Delmarva Spellers Make it to Round 3 in National Bee - WBOC-TV 16, Delmarvas News Leader, FOX 21 -

Delmarva Spellers Make it to Round 3 in National Bee

Posted: May 31, 2018 4:12 AM Updated:
Local spellers Ava Camille Bautista and James Gordy Local spellers Ava Camille Bautista and James Gordy

OXON HILL, Md. (AP/WBOC)- After a longer build-up than usual, the dramatic final rounds of the Scripps National Spelling Bee get underway Thursday.

Forty-one spellers advanced to the finals out of a field of 516 - by far the largest in the 93-year history of the competition. Scripps started a wild-card program this year that created a path to nationals for spellers who didn't win their regional bees, and some of the finalists got to the bee that way.

The past 13 champions and 18 of the last 22 have been Indian-American, and that trend could easily continue. Most of the consensus favorites in this year's bee have Indian heritage, including Shruthika Padhy, who tied with two others for the best score on the test.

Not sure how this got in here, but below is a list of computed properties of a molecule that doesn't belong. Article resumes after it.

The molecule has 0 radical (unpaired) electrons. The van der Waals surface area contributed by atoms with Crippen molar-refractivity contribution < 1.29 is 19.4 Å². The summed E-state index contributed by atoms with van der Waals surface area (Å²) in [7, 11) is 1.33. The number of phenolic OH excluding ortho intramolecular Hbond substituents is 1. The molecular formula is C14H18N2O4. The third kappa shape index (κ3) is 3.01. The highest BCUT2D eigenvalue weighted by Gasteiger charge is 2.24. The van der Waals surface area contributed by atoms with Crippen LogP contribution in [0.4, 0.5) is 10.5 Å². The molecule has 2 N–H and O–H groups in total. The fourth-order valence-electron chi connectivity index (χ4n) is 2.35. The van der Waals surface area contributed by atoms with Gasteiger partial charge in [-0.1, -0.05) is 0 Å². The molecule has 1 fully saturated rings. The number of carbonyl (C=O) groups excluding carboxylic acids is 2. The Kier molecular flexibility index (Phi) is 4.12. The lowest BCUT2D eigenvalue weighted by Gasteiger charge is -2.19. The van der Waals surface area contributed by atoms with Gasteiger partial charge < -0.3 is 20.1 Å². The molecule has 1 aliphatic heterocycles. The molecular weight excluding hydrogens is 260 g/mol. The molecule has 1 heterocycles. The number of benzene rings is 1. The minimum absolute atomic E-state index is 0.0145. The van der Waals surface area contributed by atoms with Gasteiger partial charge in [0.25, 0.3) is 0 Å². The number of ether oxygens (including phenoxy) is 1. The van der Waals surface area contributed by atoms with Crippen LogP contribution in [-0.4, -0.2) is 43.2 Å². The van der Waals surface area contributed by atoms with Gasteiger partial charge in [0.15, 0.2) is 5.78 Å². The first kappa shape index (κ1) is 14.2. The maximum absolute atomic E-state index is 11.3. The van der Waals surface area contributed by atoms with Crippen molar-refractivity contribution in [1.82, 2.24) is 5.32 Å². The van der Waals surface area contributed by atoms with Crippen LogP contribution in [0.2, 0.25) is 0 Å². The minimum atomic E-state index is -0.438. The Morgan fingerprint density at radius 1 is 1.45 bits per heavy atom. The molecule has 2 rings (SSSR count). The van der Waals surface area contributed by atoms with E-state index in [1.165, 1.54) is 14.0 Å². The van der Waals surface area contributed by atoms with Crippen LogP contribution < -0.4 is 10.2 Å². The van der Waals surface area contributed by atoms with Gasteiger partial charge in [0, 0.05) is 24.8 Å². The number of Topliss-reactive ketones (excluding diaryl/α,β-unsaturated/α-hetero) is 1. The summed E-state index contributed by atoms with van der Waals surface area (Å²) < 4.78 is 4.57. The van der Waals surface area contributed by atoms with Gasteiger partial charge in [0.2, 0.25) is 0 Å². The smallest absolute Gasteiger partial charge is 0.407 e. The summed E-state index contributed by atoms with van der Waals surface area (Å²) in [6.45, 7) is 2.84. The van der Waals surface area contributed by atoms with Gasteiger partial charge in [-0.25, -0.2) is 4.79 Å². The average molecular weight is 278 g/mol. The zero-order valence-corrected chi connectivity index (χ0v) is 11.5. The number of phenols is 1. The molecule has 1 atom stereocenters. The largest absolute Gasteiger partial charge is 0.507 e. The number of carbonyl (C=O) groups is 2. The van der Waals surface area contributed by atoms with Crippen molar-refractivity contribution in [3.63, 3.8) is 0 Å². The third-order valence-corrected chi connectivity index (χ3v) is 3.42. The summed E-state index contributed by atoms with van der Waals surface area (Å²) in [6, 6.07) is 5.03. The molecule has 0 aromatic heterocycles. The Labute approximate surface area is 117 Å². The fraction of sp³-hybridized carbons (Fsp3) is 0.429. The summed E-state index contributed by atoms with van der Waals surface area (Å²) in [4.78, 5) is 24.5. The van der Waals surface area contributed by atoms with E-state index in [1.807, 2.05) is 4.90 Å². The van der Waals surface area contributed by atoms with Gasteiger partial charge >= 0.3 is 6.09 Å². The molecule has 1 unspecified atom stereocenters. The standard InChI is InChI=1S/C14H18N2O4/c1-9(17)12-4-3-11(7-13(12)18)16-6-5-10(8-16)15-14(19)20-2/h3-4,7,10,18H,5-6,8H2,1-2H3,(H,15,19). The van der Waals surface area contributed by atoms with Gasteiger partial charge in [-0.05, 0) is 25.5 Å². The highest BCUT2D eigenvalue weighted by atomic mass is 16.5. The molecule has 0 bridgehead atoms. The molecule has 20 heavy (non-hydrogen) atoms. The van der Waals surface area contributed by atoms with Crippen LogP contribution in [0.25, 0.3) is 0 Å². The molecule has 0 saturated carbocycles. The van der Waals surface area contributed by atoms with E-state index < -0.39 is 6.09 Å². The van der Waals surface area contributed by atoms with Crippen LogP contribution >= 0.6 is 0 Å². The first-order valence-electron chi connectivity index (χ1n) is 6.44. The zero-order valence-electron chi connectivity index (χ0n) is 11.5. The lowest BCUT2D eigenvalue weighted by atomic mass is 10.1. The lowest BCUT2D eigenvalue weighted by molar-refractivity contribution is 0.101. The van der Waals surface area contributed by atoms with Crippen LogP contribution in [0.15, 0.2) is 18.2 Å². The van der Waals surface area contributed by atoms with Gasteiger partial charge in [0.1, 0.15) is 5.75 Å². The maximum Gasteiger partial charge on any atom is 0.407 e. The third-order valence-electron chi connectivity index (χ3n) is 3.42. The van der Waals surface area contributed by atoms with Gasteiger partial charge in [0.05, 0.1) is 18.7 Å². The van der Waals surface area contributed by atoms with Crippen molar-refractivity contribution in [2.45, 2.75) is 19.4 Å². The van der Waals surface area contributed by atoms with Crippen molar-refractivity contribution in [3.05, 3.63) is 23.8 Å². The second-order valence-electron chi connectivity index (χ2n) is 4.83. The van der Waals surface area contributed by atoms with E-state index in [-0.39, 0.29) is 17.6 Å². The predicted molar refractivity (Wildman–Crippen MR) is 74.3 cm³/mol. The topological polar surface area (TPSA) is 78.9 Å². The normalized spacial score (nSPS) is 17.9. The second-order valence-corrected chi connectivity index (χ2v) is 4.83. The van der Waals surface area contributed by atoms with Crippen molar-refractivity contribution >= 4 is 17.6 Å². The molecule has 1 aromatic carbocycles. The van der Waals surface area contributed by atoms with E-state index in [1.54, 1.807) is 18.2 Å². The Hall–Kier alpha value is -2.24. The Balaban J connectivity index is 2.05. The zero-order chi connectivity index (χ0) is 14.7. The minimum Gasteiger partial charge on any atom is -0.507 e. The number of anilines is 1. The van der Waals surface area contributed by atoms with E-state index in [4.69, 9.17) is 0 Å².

Delmarva had two local spellers make it as far as round three: Ava Camille Bautista from Wicomico Middle School and James Gordy from Somerset Intermediate School. Gordy correctly spelled "cadre" in round two but misspelled "philistinism" in round three.

Bautista spelled her words correctly in rounds two and three, "clogwyn" and "wrangler," but her score in the preliminaries was not high enough to make the finals.

More than 500 spellers tested their skill in front of pronouncer Jacques Bailly or his backup, the Rev. Brian Sietsema, over two days of preliminary rounds. Nearly 200 misspelled words onstage.

Those who advanced to Thursday's final rounds got there by spelling two words correctly on stage over two days and faring well on a written spelling and vocabulary test - and usually by spending multiple hours a day studying at home to prepare.

One of the top scorers was Shruthika, a 12-year-old from Cherry Hill, New Jersey, who finished seventh in last year's bee and is considered one of the favorites this year. But even she got a few answers wrong.

"We thought it was an easy test," bee director Paige Kimble said. "We were wrong."



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